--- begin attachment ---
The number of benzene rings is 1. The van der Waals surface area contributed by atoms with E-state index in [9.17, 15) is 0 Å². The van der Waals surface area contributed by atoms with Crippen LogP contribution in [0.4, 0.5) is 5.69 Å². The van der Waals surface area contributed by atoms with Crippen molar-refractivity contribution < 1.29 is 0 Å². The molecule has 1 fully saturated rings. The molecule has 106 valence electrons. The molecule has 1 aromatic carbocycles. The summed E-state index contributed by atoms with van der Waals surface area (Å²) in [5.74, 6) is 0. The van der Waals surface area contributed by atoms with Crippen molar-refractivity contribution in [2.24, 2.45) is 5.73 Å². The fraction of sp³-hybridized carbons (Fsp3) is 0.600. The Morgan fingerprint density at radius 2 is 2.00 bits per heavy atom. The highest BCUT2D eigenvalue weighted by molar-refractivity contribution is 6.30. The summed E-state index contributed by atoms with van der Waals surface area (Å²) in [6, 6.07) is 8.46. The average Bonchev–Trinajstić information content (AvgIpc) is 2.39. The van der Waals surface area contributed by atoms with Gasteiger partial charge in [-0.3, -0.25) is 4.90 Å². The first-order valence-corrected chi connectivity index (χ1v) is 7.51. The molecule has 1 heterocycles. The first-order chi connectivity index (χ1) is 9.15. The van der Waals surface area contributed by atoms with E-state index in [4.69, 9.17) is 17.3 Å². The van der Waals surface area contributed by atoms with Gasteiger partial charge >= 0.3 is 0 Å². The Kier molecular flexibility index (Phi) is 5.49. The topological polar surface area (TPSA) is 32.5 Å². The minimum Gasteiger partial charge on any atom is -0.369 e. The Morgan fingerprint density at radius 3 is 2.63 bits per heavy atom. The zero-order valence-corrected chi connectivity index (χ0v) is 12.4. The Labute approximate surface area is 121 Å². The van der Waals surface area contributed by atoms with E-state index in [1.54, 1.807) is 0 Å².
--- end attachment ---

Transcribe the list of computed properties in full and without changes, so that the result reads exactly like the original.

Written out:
The number of benzene rings is 1. The van der Waals surface area contributed by atoms with E-state index in [9.17, 15) is 0 Å². The van der Waals surface area contributed by atoms with Crippen LogP contribution in [0.4, 0.5) is 5.69 Å². The van der Waals surface area contributed by atoms with Crippen molar-refractivity contribution < 1.29 is 0 Å². The molecule has 1 fully saturated rings. The molecule has 106 valence electrons. The molecule has 1 aromatic carbocycles. The summed E-state index contributed by atoms with van der Waals surface area (Å²) in [5.74, 6) is 0. The van der Waals surface area contributed by atoms with Crippen molar-refractivity contribution in [2.24, 2.45) is 5.73 Å². The fraction of sp³-hybridized carbons (Fsp3) is 0.600. The Morgan fingerprint density at radius 2 is 2.00 bits per heavy atom. The highest BCUT2D eigenvalue weighted by molar-refractivity contribution is 6.30. The summed E-state index contributed by atoms with van der Waals surface area (Å²) in [6, 6.07) is 8.46. The average Bonchev–Trinajstić information content (AvgIpc) is 2.39. The van der Waals surface area contributed by atoms with Gasteiger partial charge in [-0.3, -0.25) is 4.90 Å². The first-order valence-corrected chi connectivity index (χ1v) is 7.51. The molecule has 1 heterocycles. The first-order chi connectivity index (χ1) is 9.15. The van der Waals surface area contributed by atoms with E-state index in [4.69, 9.17) is 17.3 Å². The van der Waals surface area contributed by atoms with Gasteiger partial charge >= 0.3 is 0 Å². The Kier molecular flexibility index (Phi) is 5.49. The topological polar surface area (TPSA) is 32.5 Å². The minimum Gasteiger partial charge on any atom is -0.369 e. The Morgan fingerprint density at radius 3 is 2.63 bits per heavy atom. The zero-order valence-corrected chi connectivity index (χ0v) is 12.4. The Labute approximate surface area is 121 Å². The van der Waals surface area contributed by atoms with E-state index in [1.54, 1.807) is 0 Å².